Old Deuteronomy Poem – T.S. Eliot (1888-1965)

Old Deuteronomy is a character in T. S. Eliot’s 1939 Old Possum’s Book of Practical Cats and its 1981 musical adaptation, Cats. He is a wise and beloved elderly cat, further serving as the Jellicle patriarch in the musical.The role of Old Deuteronomy originated by Brian Blessed in the West End in 1981, and by Ken Page on Broadway in 1982. Judi Dench plays Old Deuteronomy in the 2019 film adaptation.

Old Deuteronomy Poem - T.S. Eliot (1888-1965)
Old Deuteronomy Poem – T.S. Eliot (1888-1965)

Old Deuteronomy Poem – T.S. Eliot (1888-1965)

Old Deuteronomy’s lived a long time;

He’sa Cat who has lived many lves in


Hewas famous in proverb and famous in


A long while before Queen Victoria’s accession

Old Deuteronomy’s buried nine wives

And more-Iam tempted to say, ninety-nine;

And his numerous progeny prospers and


and the village is proud of him in his decline.

At the sight of that placid and bland


When he sits in the sun on the vicarage wall,

Ihe Oldest Inhabitant eroaks: well, Or ail.-

things. .. Can it be ,. . really! .. No. .. Yes.

io! f

On, my eye!

My mind may be wandering, but L contess

I believe it is Old Deuteronomy!”

Old Deuteronomy sits in the street,

He sits in the High Street on market day;

The bullocks may bellow, the sheep they may


But the dogs and the herdsmen will turn them


Ihe cars and the lorries run over the kerb,

And the villagers put up a notice: ROAD


So that nothing untOward may chance to


Deuteronomy’s rest when he feels so dispose

Or when he s engaged in domestic economy:

And the Oldest Inhabitant eroaks: “Well, of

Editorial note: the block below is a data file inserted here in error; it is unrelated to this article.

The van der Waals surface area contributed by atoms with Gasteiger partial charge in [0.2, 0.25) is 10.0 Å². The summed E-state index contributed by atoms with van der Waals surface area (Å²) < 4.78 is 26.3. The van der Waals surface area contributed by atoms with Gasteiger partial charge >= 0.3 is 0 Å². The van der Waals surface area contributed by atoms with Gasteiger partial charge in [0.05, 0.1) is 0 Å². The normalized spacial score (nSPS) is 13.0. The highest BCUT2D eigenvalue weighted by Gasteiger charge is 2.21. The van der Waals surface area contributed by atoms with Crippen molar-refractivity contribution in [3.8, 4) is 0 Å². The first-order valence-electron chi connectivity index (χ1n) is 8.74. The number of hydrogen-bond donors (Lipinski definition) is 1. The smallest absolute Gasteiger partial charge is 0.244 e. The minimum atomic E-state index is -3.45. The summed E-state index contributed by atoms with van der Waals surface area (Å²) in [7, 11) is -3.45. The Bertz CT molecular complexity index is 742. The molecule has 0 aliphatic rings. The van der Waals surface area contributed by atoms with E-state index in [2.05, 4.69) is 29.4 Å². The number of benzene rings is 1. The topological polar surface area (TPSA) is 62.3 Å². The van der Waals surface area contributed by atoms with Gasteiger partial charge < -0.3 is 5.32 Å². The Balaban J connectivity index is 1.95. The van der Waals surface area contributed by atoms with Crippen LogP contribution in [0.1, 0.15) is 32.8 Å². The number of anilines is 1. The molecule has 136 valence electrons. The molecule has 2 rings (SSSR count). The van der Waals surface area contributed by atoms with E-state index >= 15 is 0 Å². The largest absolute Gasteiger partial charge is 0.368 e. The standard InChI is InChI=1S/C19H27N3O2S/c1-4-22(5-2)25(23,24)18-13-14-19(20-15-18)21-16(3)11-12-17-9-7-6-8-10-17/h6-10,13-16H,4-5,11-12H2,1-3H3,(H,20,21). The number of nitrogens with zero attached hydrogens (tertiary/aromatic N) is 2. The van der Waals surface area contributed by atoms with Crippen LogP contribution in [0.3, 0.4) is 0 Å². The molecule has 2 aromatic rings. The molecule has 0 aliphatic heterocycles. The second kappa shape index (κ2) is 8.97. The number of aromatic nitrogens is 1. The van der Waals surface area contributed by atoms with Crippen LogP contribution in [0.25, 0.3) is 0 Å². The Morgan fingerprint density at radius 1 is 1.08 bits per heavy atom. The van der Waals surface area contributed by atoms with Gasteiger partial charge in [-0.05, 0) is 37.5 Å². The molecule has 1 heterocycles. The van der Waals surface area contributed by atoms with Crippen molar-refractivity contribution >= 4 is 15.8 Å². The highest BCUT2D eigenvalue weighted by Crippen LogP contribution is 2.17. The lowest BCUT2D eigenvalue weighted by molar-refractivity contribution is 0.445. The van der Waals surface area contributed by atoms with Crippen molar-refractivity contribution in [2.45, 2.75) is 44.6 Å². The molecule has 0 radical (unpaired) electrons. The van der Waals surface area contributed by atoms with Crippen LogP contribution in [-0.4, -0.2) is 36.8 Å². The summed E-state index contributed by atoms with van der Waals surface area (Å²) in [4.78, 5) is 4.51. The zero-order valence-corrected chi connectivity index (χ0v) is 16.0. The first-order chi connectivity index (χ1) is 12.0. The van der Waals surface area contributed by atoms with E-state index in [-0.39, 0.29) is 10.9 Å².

al Il. .

Things… Can it be.. . really!… No.. . Yes!.

Ho! hi!

Oh, my eye!

My sight’s unreliable, but I can guess

That the cause of the trouble is Old


Old Deuteronomy lies on the floor

Of the Fox and French Horn for his afternoon

And when the men say: “Ihere’s just time for

One more,

hen the landlady from her back parlour will


And say: “New then, out you go, by the back


For Old Deuteronomy mustn t be woken-

Tl have the police if there’s any uproar”-

And out they all shufle, without a word


Ihe digestive repose of that feline s gastronom

Must never be broken, whatever befall:

And the Oldest Inhabitant croaksS: Well, of

all, .

Things.. . Can it be … really!… No!… Yesl. .

Ho! hi!

n, L


My legs may be tottery, I must go slow

And be carerul or Old Deuteronomy

Of the awefull battle of the Pekes and the


Ogether with some account of the

participation of the

Pugs and the Poms, and the intervention of

he Great


The Pekes and the Polcles, everyone knows,

Are proud and implacable passionate roes;

t is always the same, wherever one goes.

And the Pugs and the Poms, although most

people say

That they do not like fighting, yet once in a

They will now and again join in to the fray


Bark bark bark bark

Bark bark BARK BARK

Until you can hear them all over the Park.

Now on the occasion of which I shall speak

Almost nothing had happened for nearly a


And that salong time for a Pol ora Peke).

The big Police Dog was away from his beat-

I dont know the reason, but most people thin

Hed slipped into the Wellington Arms fora


And no one at all was about on the street

When a Peke and a Pollicle happened to meet

They did not advance, or exactly retreat,


But they glared at each other, and scrapea

their hind

And they started to

bark bark


Until you can hear them all over the Park.

Now the Peke, although people may say what

they peh D

s no British Dog, but a !Heathen Chinese.

And so all the Pekes, when they neard the


Some came to the window, some came to the


Ihere were surely a dozen, more likely a score

And together they started to grumble and


In their hufery-snufery Heathen Chinese.

But a terrible din is what Pollicles like,

For your Policle Dog is a dour Yorkshire tyke,

And his braw Scottish cousins are snappers

nd biter

And every dog-jack of them notable fights

And so they stepped out, with their pipers


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